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Future reuse of code

 
 
Arthur J. O'Dwyer
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      08-25-2003

On Mon, 25 Aug 2003, Joona I Palaste wrote:
>
> goose <(E-Mail Removed)> scribbled the following...
> > Bat Guano <bat.guano@talk21dotcom> wrote...
> >> goose wrote:
> >> > but java is only available for platforms that are big enough to run
> >> > it.
> >>
> >> big like my mobile phone?

>
> > <NEWS FLASH> C probably targets that too </NEWS FLASH>


> > does your mobile have under a K of ram ?

>
> Do you know of implementations of C that run in under a K of RAM, then?


There almost certainly exist C implementations that *target* platforms
with under a K of RAM. Quite probably there exist free-standing C
implementations that *target* platforms with no RAM at all (just a small
fixed number of registers).

I'm almost certain there do *not* exist any C implementations that *run*
on platforms in under a K of RAM. But who needs a C compiler on their
mobile phone anyway?

-Arthur
(one of few reasons I'd consider buying one)

 
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Ian Woods
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      08-25-2003
"Arthur J. O'Dwyer" <(E-Mail Removed)> wrote in newsine.LNX.4.55L-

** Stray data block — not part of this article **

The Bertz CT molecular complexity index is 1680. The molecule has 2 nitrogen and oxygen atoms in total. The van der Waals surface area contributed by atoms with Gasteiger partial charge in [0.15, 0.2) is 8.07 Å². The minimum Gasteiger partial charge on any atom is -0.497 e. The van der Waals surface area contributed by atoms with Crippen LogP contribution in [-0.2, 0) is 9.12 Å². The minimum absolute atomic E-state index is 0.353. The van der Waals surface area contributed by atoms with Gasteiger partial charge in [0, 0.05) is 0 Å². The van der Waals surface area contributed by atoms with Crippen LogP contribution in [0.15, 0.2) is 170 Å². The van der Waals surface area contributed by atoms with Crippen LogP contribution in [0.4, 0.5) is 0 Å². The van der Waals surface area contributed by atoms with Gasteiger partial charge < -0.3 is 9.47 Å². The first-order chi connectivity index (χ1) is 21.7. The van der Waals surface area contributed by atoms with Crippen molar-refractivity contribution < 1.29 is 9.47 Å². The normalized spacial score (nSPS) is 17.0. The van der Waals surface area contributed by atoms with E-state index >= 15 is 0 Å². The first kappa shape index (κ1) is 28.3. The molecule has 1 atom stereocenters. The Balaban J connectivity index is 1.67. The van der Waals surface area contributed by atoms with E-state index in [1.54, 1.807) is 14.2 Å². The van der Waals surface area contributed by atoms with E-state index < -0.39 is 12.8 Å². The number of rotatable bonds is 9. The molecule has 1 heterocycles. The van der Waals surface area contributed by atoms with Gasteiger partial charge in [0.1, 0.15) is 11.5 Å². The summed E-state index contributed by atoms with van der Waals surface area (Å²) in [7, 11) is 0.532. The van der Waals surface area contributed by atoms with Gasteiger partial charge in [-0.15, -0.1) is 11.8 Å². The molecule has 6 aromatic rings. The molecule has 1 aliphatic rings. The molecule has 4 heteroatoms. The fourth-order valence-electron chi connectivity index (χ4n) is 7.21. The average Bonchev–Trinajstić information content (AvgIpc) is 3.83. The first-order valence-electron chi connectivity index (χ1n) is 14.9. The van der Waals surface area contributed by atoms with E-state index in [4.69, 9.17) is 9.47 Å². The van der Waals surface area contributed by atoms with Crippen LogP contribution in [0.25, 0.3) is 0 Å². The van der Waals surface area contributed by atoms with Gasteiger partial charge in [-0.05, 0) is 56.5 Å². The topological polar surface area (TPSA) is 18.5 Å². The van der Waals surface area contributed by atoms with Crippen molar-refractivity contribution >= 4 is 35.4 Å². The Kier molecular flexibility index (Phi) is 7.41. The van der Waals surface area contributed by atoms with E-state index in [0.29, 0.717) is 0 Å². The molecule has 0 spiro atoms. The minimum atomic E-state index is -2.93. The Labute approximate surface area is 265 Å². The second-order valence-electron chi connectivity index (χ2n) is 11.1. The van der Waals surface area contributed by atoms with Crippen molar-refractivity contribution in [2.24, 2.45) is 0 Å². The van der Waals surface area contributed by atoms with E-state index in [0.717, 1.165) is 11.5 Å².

http://www.velocityreviews.com/forums/(E-Mail Removed):

> I'm almost certain there do *not* exist any C implementations that *run*
> on platforms in under a K of RAM. But who needs a C compiler on their
> mobile phone anyway?
>
> -Arthur
> (one of few reasons I'd consider buying one)


#include <stdio.h>

int main(void) {
puts("lo wrld");
return 0;
};



Ian Woods
 
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Tris Orendorff
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      08-25-2003
Ian Woods <(E-Mail Removed)> wrote in
news:Xns93E2B2314C534newspubwuggyorg@217.32.252.50 :

> "Arthur J. O'Dwyer" <(E-Mail Removed)> wrote in newsine.LNX.4.55L-
> (E-Mail Removed):
>
>> I'm almost certain there do *not* exist any C implementations that
>> *run* on platforms in under a K of RAM. But who needs a C compiler
>> on their mobile phone anyway?
>>
>> -Arthur
>> (one of few reasons I'd consider buying one)

>
> #include <stdio.h>
>
> int main(void) {
> puts("lo wrld");
> return 0;
> };


Hey! That's a multi-megabyte application under Windows.


--
-----BEGIN GEEK CODE BLOCK-----
Version: 3.12
GCS d++ s+:- a+ C+ UL++++ P+ L+ E- W+ N++ o- K++ w+ O+ M !V PS+ PE Y+
PGP t+ !5 X- R- tv--- b++ DI++ D+ G++ e++ h---- r+++ y+++ ------END GEEK
CODE BLOCK------

 
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goose
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      08-26-2003
Joona I Palaste <(E-Mail Removed)> wrote in message news:<bid3p2$rg$(E-Mail Removed)>...
> goose <(E-Mail Removed)> scribbled the following
> on comp.lang.c:
> > Bat Guano <bat.guano@talk21dotcom> wrote in message news:<(E-Mail Removed)>...
> >> goose wrote:
> >> > but java is only available for platforms that are big enough to run
> >> > it.
> >>
> >> big like my mobile phone?

>
> > whats your point ? that java rnus on your mobile phone ?

>
> > <NEWS FLASH> C probably targets that too </NEWS FLASH>

>
> > and it also targets many that java does not run on ?

>
> > so what exactly *is* your point ? java runs on a *fraction*
> > of platforms that C targets.

>
>
> > does your mobile have under a K of ram ?

>
> > thought not

>
> Do you know of implementations of C that run in under a K of RAM, then?


no, but if you find one, let me know

otoh, I know of more than just a few freestanding c implementations